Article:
As we are Sunday, you might have more time to spend in your kitchen than during week days. So try a little experiment: take a dry spaghetti, and bend it until it cracks. How many pieces do you think you'll get? Two? Wrong. An uncooked spaghetti can break into three, seven or even ten pieces, but rarely two. It's even rumored that Nobel laureate and physicist Professor Richard Feynman has used lots of pasta to solve this mystery. But now, according to ABC Science Online in "Cracked! The secret life of spaghetti," two French physicists say the answer is related to elastic waves travelling along the pasta when dry spaghetti is bent and suddenly released at one end. And don't think this is a minor discovery: the researchers think their findings can be applied to civil engineering to make structures like buildings and bridges more stable.
Let's start with an introduction by ABC Science Online.
Physicists have settled one of science's more perplexing enigmas by explaining why uncooked spaghetti breaks into more than two pieces when you bend it.
French physicists Dr Basile Audoly and Dr Sébastien Neukirch say the answer is related to waves of vibration that pass through the pasta when dry spaghetti is bent and suddenly released at one end.
Below are two pictures of a dry spaghetti bent until it breaks in several pieces, before and after the breaking (Credit: Université Pierre et Marie Curie, Paris, France ).
These images have been extracted from a movie that you can see on a page maintained by the two French scientists, "How bent spaghetti break," along with other movies.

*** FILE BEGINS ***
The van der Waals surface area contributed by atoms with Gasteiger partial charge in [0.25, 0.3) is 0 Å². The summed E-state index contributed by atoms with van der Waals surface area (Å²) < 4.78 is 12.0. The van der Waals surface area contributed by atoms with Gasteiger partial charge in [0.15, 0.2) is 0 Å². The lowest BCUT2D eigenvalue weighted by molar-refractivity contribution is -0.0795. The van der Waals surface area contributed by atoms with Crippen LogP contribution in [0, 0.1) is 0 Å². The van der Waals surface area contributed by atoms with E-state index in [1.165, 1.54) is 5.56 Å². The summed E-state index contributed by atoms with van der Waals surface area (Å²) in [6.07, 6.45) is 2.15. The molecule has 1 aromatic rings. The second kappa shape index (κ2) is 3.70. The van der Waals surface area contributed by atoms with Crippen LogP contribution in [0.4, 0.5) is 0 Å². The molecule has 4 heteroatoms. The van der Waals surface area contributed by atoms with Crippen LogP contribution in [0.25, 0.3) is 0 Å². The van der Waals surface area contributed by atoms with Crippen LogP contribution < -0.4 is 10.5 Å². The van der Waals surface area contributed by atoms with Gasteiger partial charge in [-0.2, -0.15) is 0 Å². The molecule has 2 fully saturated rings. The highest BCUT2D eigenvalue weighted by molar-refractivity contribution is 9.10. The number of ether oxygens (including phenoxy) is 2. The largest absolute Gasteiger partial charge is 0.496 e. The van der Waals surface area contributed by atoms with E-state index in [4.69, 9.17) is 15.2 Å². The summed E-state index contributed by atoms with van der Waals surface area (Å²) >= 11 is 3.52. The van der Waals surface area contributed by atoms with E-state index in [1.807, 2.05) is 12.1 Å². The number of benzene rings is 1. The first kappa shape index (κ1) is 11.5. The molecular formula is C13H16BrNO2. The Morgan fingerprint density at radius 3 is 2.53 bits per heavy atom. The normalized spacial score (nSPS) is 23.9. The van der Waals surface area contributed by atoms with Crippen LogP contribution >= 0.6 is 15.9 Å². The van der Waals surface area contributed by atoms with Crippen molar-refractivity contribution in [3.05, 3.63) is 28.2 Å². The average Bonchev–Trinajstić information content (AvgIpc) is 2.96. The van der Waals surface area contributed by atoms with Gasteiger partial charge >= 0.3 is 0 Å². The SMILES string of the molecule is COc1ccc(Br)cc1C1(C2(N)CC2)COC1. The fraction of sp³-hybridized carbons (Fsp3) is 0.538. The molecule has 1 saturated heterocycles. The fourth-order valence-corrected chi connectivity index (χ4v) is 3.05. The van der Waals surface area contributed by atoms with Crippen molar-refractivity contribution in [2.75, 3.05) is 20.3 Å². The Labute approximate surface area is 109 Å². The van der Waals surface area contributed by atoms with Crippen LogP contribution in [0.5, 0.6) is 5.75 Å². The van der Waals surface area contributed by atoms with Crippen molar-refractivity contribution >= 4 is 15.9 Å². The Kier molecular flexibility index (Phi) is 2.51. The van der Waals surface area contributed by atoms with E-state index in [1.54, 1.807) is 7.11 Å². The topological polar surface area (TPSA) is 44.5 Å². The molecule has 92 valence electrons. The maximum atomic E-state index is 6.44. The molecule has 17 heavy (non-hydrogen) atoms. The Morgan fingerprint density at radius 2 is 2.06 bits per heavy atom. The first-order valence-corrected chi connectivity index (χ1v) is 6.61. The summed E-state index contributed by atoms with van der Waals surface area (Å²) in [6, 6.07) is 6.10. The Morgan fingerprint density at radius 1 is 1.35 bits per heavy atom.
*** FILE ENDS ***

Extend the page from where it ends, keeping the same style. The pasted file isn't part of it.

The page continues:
Of course, the physicists didn't only shot movies.
[After taking high-speed images of these broken spaghetti,] they applied the Kirchhoff equation, an equation that relates to how waves travel through an object that's put under stress. The researchers conclude that spaghetti fragmentation is caused by a burst of flexural, or elastic, waves that travel along the spaghetti after the initial break.
And they added that this "physical process of fragmentation is relevant to many areas of science and technology," a fact confirmed by Rod Cross, a professor of physics at the University of Sydney, Australia.
"If you can understand how spaghetti breaks you can understand how anything else breaks including a building an aeroplane or a car," he says. "Under impact they'll all vibrate and break. More to the point it can be a human leg, because if you whack a human leg it'll probably break in three or four bits as well for the same reason."
Oooch! What an example!
For more information, this research work has been published in Physical Review Letters under the name "Fragmentation of Rods by Cascading Cracks: Why Spaghetti Does Not Break in Half" (Volume 95, No. 9, article number 095505, August 26, 2005).
Sources: Judy Skatssoon, Australian Broadcasting Corporation (ABC), Science Online, September 7, 2005; and various web sites
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